This Week's Book Review - First to the Front: The Untold Story of Dickey Chapelle

Looking for a good read? Here is a recommendation. I have an unusual approach to reviewing books. I review books I feel merit a review. Each review is an opportunity to recommend a book. If I do not think a book is worth reading, I find another book to review. You do not have to agree with everything every author has written (I do not), but the fiction I review is entertaining (and often thought-provoking) and the non-fiction contain ideas worth reading.

Book Review

A Pioneering Woman Photojournalist

Reviewed by Mark Lardas
July 23, 2023

“First to the Front: The Untold Story of Dickey Chapelle, Trailblazing Female War Correspondent,” by Lorissa Rinehart, St. Martin’s Press, July 2023, 400 pages, $32.00 (Hardcover), $15.99 (Ebook), $32.99 (audiobook)

Georgette “Dickey” Meyer Chappelle was a trailblazer. She was one of the first women to report on aviation. Later she became a pioneering photojournalist; the first woman war correspondent in the Pacific during World War II. She covered a slew of conflicts between 1946 and 1965.

“First to the Front: The Untold Story of Dickey Chapelle, Trailblazing Female War Correspondent,” by Lorissa Rinehart is the first comprehensive biography of this remarkable woman. Rinehart follows Chappelle’s life from her 1918 birth until her death in combat in 1965, covering US Marines in Vietnam.

A teenaged Georgette Meyer, then an MIT aeronautical engineering student, skipped class to cover a supply airlift to flood-isolated Worcester, Massachusetts. She got the story. Her displeased parents packed her off to grandparents in Coral Gables, Florida. Working for the Tenth Annual Miami Airshow she covered an air crash at a Havana airshow. From there she went to TWA, working in publicity.

This was, as Rinehart shows, the pattern Chappelle followed thereafter. She charged into opportunities, then considered “unladylike.” She learned photography during World War II (marrying her photography instructor, Tony Chapelle), bootstrapping that into a job as a photojournalist for National Geographic. From there she covered the invasions of Iwo Jima and Okinawa, managing to get on the front lines at Okinawa. (Thereafter, the US Marines became “her” Marines.”)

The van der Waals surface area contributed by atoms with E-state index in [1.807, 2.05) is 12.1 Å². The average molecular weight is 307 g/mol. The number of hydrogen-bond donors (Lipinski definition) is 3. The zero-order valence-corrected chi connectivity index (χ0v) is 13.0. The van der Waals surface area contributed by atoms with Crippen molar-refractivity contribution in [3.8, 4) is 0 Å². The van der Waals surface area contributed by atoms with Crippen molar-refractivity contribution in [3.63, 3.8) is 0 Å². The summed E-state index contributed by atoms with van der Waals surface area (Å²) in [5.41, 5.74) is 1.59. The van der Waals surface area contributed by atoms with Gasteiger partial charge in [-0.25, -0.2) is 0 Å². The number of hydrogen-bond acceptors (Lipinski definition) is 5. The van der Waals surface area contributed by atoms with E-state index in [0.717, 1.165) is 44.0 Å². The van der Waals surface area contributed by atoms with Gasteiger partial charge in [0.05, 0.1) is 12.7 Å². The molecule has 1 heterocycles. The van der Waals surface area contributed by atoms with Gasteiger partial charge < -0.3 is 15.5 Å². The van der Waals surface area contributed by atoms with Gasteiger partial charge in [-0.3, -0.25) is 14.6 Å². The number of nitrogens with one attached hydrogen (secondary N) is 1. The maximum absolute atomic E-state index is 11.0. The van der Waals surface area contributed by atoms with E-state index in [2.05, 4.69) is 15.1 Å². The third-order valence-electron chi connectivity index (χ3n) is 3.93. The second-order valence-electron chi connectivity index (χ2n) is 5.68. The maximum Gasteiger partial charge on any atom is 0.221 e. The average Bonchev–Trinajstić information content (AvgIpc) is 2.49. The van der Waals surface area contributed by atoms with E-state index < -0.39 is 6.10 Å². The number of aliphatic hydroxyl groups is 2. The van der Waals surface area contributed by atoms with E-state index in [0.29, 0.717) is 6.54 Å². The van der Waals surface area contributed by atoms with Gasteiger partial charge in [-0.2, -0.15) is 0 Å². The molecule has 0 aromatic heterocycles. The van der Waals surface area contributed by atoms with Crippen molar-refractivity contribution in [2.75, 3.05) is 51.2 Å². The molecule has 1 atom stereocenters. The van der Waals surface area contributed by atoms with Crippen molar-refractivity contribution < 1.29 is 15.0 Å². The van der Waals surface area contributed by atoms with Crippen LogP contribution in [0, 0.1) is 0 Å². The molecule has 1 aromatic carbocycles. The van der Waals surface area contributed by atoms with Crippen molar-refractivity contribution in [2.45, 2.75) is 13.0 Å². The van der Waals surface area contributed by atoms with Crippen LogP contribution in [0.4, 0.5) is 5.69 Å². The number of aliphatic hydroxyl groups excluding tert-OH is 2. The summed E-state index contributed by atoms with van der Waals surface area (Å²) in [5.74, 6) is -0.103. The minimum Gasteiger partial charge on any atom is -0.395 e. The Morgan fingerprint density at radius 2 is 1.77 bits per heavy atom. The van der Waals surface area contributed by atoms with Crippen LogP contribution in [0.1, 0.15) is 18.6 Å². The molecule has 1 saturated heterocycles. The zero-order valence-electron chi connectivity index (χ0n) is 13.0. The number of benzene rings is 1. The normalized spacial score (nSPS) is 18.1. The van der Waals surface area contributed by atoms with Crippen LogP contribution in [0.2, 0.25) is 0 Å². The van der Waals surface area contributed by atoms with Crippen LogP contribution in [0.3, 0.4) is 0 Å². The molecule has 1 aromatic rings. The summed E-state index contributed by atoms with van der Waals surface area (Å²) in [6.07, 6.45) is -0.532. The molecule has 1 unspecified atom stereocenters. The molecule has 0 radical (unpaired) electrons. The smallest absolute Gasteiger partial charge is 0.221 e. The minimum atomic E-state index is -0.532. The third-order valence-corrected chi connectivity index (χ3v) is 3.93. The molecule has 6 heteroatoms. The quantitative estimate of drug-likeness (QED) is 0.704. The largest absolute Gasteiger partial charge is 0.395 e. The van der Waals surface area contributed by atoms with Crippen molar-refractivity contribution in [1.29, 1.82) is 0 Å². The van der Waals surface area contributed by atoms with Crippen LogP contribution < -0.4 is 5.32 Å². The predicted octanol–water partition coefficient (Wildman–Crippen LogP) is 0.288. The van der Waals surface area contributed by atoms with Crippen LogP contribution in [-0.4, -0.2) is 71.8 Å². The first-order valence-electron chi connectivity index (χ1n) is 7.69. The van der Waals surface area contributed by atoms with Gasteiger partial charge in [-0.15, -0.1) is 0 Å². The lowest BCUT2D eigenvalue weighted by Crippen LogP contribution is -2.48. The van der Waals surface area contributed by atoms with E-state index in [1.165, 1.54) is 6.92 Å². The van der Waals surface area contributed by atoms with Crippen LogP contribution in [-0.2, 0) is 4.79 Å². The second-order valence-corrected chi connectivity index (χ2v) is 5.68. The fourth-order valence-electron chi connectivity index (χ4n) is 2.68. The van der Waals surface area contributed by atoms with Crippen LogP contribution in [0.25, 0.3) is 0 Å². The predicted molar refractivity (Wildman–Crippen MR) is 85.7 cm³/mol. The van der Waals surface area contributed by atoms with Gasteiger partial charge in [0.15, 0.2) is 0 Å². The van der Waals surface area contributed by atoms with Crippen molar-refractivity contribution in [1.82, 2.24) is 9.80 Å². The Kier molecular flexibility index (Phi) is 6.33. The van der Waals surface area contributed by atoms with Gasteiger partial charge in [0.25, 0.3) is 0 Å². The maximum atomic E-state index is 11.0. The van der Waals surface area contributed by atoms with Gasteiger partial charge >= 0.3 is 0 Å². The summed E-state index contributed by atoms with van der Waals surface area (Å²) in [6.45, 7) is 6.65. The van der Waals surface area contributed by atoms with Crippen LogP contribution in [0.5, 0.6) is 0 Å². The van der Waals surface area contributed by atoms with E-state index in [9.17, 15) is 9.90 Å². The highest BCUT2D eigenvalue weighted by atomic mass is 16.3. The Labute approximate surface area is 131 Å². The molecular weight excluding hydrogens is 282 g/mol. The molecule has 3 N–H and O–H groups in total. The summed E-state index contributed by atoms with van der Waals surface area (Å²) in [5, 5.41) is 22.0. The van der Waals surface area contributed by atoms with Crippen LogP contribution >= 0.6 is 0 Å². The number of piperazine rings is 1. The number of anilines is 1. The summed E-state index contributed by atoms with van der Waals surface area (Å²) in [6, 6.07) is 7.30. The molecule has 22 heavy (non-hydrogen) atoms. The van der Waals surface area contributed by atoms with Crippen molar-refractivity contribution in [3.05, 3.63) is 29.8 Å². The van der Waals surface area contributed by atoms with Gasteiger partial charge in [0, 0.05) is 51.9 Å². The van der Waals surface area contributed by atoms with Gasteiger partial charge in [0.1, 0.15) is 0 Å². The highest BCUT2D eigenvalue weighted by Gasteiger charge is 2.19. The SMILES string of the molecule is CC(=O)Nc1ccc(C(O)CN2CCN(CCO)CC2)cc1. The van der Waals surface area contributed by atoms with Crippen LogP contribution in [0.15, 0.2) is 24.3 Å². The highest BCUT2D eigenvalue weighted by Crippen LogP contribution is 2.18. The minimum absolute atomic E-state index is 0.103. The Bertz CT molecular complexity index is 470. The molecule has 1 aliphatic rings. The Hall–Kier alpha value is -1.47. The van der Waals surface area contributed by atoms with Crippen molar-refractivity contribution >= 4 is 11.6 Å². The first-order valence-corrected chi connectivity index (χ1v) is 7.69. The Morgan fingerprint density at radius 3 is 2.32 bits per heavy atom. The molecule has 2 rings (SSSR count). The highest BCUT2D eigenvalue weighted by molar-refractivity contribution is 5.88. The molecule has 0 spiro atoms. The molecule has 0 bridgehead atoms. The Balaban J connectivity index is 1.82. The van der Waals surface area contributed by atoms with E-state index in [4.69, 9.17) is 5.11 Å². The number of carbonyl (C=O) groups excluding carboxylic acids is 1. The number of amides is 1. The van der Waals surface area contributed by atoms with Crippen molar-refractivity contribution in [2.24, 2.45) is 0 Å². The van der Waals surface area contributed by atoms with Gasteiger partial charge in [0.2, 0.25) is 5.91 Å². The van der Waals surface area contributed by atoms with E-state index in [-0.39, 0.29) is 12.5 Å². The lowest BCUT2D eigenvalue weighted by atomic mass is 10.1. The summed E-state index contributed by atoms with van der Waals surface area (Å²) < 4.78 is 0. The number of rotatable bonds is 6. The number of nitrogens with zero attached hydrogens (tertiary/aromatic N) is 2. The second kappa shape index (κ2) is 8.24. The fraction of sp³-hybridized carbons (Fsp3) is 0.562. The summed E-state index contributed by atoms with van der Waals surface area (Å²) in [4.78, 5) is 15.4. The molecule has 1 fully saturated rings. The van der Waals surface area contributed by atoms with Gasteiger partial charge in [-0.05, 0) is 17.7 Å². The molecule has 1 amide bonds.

She covered stories at the sharp end, initially with her husband; then alone. This included postwar Eastern Europe, Korea, Laos, Algiers, Cuba, and Vietnam. Imprisoned for six weeks during the 1956 Hungarian uprising, she embedded with Algerian and anti-Bautista separatists, and South Vietnamese soldiers, and jumped with US Army paratroopers.

Rinehart does an excellent job unpacking a complex individual. Chappelle, staunchly anticommunist, was equally pro-America. The Cubans she embedded with were not Communists (and purged by Castro when he gained power). Although she mistrusted Castro, he was hiding his Communist connections. She was critical of US nation-building, feeling that it was more about supporting convenient dictators than liberating people. Yet Chappelle adamantly supported the US military.

Chappelle was forgotten after her death accompanying “her Marines” during a combat patrol in Vietnam. Journalists and academia disliked her anticommunism. Many on the right many she was too idealistic. Worse, her predictions about the ill-consequences of US Vietnam policy came true. In “First to the Front” Rinehart does a first-rate job of revealing the real Dickey Chappelle, stripping away the myths about Chappelle.

Mark Lardas, an engineer, freelance writer, historian, and model-maker, lives in League City. His website is